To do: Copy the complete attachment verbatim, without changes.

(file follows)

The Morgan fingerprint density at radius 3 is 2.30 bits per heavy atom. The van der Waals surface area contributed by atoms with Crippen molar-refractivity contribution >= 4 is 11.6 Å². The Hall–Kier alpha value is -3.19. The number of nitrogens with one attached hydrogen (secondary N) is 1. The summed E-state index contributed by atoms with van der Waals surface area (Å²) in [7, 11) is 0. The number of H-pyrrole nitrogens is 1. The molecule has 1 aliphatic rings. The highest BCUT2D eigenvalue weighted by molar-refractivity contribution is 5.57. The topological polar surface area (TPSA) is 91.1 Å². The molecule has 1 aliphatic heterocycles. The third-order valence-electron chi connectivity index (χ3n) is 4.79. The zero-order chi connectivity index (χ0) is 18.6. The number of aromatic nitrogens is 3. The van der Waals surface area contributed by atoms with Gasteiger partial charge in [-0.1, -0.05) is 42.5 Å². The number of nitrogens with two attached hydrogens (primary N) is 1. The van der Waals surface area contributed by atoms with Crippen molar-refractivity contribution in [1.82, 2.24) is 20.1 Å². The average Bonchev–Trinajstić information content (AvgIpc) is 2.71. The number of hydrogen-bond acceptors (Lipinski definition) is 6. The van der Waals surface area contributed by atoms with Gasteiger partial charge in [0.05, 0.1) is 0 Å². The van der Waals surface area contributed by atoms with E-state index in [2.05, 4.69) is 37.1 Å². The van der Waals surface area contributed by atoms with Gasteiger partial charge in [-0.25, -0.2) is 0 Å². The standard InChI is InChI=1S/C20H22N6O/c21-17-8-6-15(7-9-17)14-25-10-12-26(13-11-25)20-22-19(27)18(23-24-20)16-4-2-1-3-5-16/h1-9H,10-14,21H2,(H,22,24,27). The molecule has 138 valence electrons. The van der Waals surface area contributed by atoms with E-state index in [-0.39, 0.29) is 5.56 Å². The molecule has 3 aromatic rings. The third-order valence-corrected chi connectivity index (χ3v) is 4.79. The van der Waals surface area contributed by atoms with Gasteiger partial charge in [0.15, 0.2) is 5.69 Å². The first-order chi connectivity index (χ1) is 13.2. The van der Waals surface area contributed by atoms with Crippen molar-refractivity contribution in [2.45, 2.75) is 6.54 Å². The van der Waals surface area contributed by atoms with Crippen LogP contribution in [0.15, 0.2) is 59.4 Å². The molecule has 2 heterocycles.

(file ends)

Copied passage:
The Morgan fingerprint density at radius 3 is 2.30 bits per heavy atom. The van der Waals surface area contributed by atoms with Crippen molar-refractivity contribution >= 4 is 11.6 Å². The Hall–Kier alpha value is -3.19. The number of nitrogens with one attached hydrogen (secondary N) is 1. The summed E-state index contributed by atoms with van der Waals surface area (Å²) in [7, 11) is 0. The number of H-pyrrole nitrogens is 1. The molecule has 1 aliphatic rings. The highest BCUT2D eigenvalue weighted by molar-refractivity contribution is 5.57. The topological polar surface area (TPSA) is 91.1 Å². The molecule has 1 aliphatic heterocycles. The third-order valence-electron chi connectivity index (χ3n) is 4.79. The zero-order chi connectivity index (χ0) is 18.6. The number of aromatic nitrogens is 3. The van der Waals surface area contributed by atoms with Gasteiger partial charge in [-0.1, -0.05) is 42.5 Å². The number of nitrogens with two attached hydrogens (primary N) is 1. The van der Waals surface area contributed by atoms with Crippen molar-refractivity contribution in [1.82, 2.24) is 20.1 Å². The average Bonchev–Trinajstić information content (AvgIpc) is 2.71. The number of hydrogen-bond acceptors (Lipinski definition) is 6. The van der Waals surface area contributed by atoms with Gasteiger partial charge in [0.05, 0.1) is 0 Å². The van der Waals surface area contributed by atoms with E-state index in [2.05, 4.69) is 37.1 Å². The van der Waals surface area contributed by atoms with Gasteiger partial charge in [-0.25, -0.2) is 0 Å². The standard InChI is InChI=1S/C20H22N6O/c21-17-8-6-15(7-9-17)14-25-10-12-26(13-11-25)20-22-19(27)18(23-24-20)16-4-2-1-3-5-16/h1-9H,10-14,21H2,(H,22,24,27). The molecule has 138 valence electrons. The van der Waals surface area contributed by atoms with E-state index in [-0.39, 0.29) is 5.56 Å². The molecule has 3 aromatic rings. The third-order valence-corrected chi connectivity index (χ3v) is 4.79. The van der Waals surface area contributed by atoms with Gasteiger partial charge in [0.15, 0.2) is 5.69 Å². The first-order chi connectivity index (χ1) is 13.2. The van der Waals surface area contributed by atoms with Crippen molar-refractivity contribution in [2.45, 2.75) is 6.54 Å². The van der Waals surface area contributed by atoms with Crippen LogP contribution in [0.15, 0.2) is 59.4 Å². The molecule has 2 heterocycles.